This Is How Egg Salad Comes to Breakfast

April 11, 2016

Today: How to make egg salad, breakfast-style, with Andie Mitchell, author of the newly-released cookbook Eating in the Middle. This article is brought to you by Clarkson Potter. Head here to learn more about Andie Mitchell's Eating in the Middle.

Depending on who you ask, and perhaps where they're from, egg salad recipes could be considered fightin' words, side-eyeing each other as rivals from different sides of the country.

Personal tweaks abound: They're all mayonnaise and yellow mustard, dotted with yolks, or covered in sprouts, chock full of capers, pickles, and whatever other green things are lying about. Some might take a turn for the sweet, or head down a path of spicy. A couple of our editors have even duked out their differing opinions, and you all had something to say about it, too.

Egg-cellent. Photo by James Ransom

And Andie Mitchell, author of the new cookbook Eating in the Middle and the New York Times best-selling memoir It Was Me All Along, has her own version, too—and she serves it for breakfast.

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Hers takes cues from a classic morning, one that begins with eggs and sizzling bacon, bits and pieces piled high on a piece of toast. "When I was younger, my mom was always making egg salad and eating it right away, when it was still slightly warm," Andie shares. "There’s something kind of nice about that versus cold." Her now-fiancé was the one who suggested an addition of bacon to her mom's tried-and-true, but Andie was the one who swapped in some Greek yogurt for part of the mayonnaise.

Andie likes to play with recipes meant for a specific meal and adapting them to fit into other times of her day, noting a bagel and lox salad that also appears in Eating in the Middle. In the headnotes for her Breakfast Egg Salad, she asks a question I've now asked myself:

Why aren't more of us eating egg salad in the morning? I only waited twenty-nine years to ask myself this question, and, well, here we are.

And traditional bacon and chives isn't the only way you can take this egg salad. Andie has many suggestions for different flavors and ingredients to make it your own:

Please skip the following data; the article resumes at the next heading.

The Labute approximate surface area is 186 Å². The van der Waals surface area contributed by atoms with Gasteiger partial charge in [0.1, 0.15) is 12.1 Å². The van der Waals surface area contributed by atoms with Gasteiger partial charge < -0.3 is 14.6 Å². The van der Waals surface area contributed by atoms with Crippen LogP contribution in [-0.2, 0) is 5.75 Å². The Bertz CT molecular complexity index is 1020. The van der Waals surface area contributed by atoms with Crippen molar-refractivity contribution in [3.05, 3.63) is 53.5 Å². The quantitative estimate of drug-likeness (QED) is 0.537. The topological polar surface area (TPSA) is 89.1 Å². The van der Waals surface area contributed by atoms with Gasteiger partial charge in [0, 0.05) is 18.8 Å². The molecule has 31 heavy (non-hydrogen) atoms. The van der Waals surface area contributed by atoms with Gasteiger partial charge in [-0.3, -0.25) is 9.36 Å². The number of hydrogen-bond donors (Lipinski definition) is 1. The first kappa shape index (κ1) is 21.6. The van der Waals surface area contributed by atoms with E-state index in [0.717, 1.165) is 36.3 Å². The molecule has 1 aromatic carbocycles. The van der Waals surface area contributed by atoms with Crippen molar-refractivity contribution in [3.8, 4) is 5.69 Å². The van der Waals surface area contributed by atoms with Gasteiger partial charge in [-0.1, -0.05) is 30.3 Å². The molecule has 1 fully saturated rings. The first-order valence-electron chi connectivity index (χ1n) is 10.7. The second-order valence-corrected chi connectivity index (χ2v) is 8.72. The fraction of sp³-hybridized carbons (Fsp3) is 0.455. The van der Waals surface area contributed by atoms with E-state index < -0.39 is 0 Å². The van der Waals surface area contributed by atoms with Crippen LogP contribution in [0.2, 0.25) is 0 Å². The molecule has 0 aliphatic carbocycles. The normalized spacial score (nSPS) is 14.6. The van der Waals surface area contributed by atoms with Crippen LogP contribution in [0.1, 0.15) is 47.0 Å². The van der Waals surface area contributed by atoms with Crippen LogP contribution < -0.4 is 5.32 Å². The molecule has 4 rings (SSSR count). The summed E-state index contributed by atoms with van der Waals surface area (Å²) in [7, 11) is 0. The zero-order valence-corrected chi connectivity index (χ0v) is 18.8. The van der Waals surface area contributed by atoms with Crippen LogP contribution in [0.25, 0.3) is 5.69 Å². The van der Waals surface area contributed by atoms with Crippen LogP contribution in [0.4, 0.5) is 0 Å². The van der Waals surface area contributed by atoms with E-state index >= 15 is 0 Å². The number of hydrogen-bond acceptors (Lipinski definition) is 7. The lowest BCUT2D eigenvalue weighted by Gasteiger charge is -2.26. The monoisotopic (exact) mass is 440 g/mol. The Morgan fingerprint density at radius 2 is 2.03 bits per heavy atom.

• Swap in, or add, some oil-packed, well-drained sun-dried tomatoes, pesto, and artichoke hearts.

  • Drop the mayonnaise and make it more of a chunky salad/salsa with dill, fresh tomatoes, and avocado.

  • Dial up the spice by adding curry powder, a little fresh cilantro, and dried cranberries or golden raisins. You can also skip the dried fruit and maybe toss in toasted nuts, Andie says.

  • Mix in Mediterranean flavors with goat cheese, fresh basil, pine nuts, and a drizzle of garlic olive oil in place of the mayonnaise.

  • Make it Middle Eastern with a sauce of whisked tahini and lemon and stir in chopped, roasted vegetables like eggplant, zucchini, and squash, plus fresh herbs. Andie mentions basil as a good option, but parsley or tarragon would do just as well.

This article is brought to you by Clarkson Potter. Head here to learn more about Andie Mitchell's Eating in the Middle.

See what other Food52 readers are saying.

  • Andie Mitchell
    Andie Mitchell
  • kristin t lane
    kristin t lane
I love oysters and unfussy sandwiches.


Andie M. April 12, 2016
Thank you for sharing my cookbook and breakfast egg salad recipe from my cookbook, Eating in the Middle! It's a pleasure and a HUGE honor to be on Food52! And as an egg fanatic, it's fun to focus on this particular recipe and all the ways we can swap in different ingredients.

Andie Mitchell
kristin T. April 11, 2016
It seems pretty obvious that egg salads have unlimited potential. Thank you for outlining several and giving us a much needed fresh take on what had become too predictable. Will try a few soon (maybe tomorrow A.M.). By the way, this would have been a great piece to post right after Easter (I would have hard-cooked and decorated way more eggs!).